In a memorable scene in Al Gore's film on global warming, An Inconvenient Truth, the former US vice-president lampoons a cartoon of a pair of scales that weighs the Earth against a stack of gold bars. Gore's point is that any attempt to compare the merits of the two is ludicrous given their relative importance in the grand scheme of things. It would be easy to satirize reports that the organizers of next year's Rio+20 Earth Summit in Brazil are considering a two-week postponement to avoid a clash with celebrations for the Diamond Jubilee of Queen Elizabeth II in the United Kingdom, which they fear will hold more appeal for politicians, particularly those from Commonwealth countries. Easy — but not necessarily wrong. If the world is to address the myriad environmental problems that scientists have identified, then at some point it will have to give them the attention and the priority they deserve. (And that comes from a journal with its headquarters just a few miles from Buckingham Palace — sorry, Ma'am.)

Dogmatic adherence to the protocol is now a political liability.

A good place to start would be the international negotiations on global warming that reopen in Durban, South Africa, later this month. If optimists were right to herald the tentative steps made last year in Mexico as a new dawn following the chaos of the 2009 Copenhagen meeting, then the Durban negotiations must now make a break from the past. Already, familiar battle lines have been drawn, and flags flown on stand-offs such as the future of the Kyoto Protocol, the global agreement that sets targets for emissions reductions. For years, environmental campaigners at the United Nations climate summits would stalk the corridors and the press room and rapidly correct anyone who claimed that the Kyoto Protocol expired in 2012. It was only the first phase of the agreement that would end, they insisted, finding hope in the implicit promise that other phases would follow. No longer — one of the hottest debates at Durban will probably boil down to whether the protocol will continue in its present form at all.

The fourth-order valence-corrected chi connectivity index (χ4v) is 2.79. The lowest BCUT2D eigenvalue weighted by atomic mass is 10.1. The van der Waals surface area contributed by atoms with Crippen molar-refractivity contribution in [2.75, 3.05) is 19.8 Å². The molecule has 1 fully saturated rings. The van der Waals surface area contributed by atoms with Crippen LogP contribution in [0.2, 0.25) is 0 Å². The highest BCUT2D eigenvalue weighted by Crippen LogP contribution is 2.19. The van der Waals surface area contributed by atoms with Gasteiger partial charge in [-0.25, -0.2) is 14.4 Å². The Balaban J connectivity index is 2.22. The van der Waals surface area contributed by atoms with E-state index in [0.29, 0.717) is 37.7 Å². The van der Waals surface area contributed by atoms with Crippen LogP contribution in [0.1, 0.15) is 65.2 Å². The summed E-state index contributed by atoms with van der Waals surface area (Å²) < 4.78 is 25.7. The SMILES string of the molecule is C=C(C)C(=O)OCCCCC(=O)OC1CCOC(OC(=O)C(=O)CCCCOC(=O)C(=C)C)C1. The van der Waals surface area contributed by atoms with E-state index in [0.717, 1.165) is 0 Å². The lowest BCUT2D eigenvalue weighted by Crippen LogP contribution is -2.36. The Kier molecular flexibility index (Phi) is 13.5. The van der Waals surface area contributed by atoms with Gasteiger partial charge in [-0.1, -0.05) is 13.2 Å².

In a Comment on page 291, Elliot Diringer of the Center for Climate and Energy Solutions in Arlington, Virginia (formerly the Pew Center on Global Climate Change) makes the case that it should not. His argument — that the protocol has become an obstacle to international progress and should be consigned to history — will be popular along the interstate in Washington DC.

It is certainly pragmatic: the odds of China and the United States taking on binding emissions targets, for now, he says, are “nil”, which will keep away Japan, Canada and Russia, and so fatally punch a hole below the waterline in the common-but-differentiated approach taken under Kyoto. “A binding-or-nothing mentality,” has underpinned the climate talks for too long, Diringer says. “And the result often has been nothing.”

Advocates of the multibillion-dollar carbon market established across Europe as a direct result of the Kyoto agreement would no doubt disagree with that assessment — as would the US airlines fighting tooth and nail to avoid being dragged into the emissions-trading scheme from next year. Many developing countries, too, would defend Kyoto, if only because it has made no serious demands of them and they enjoy seeing their wealthier rivals squirm.

But the world has changed since the formative years of the Kyoto Protocol in the 1990s, when it neatly allocated its countries into two camps — rich and poor — divided by a common purpose.

As Diringer points out, some 58% of global emissions now come from developing countries, and although a handful of rich nations still bear a heavy historical burden for global warming, it is unrealistic to expect today's politicians, who can barely look forward more than the next four or five years, to look back two centuries into the past.

One of the goals of Kyoto was to make a relatively small dent in emissions, with the prospect of significantly bigger dents to come. Without the world's two largest polluters — the United States and China — on board that now seems impossible. Another goal was to establish and test an international architecture for reducing greenhouse-gas emissions and eventually scale it up. Without the world's two largest polluters, that now seems pointless.

To ditch the agreement — the only global regulation on greenhouse gases — may seem a dramatic move, and in a way it is, particularly for those who have long believed in it. But the implications need not be severe. Europe can, and should, maintain its carbon market and its commitments, just as the offset mechanism developed under the protocol can continue. The real benefits of Kyoto — practical experience and institutional structures — can endure without it.

Like it or not, a dogmatic adherence to the protocol is now a political liability that threatens cooperative action (however limited) over climate change — such as deals to secure finance for the most affected countries to help them with strategies for adaptation. There is no need to kill it. The treaty is already weakened and will prove hard to revive. The Durban meeting should be where the Kyoto Protocol, as we know it, goes to die.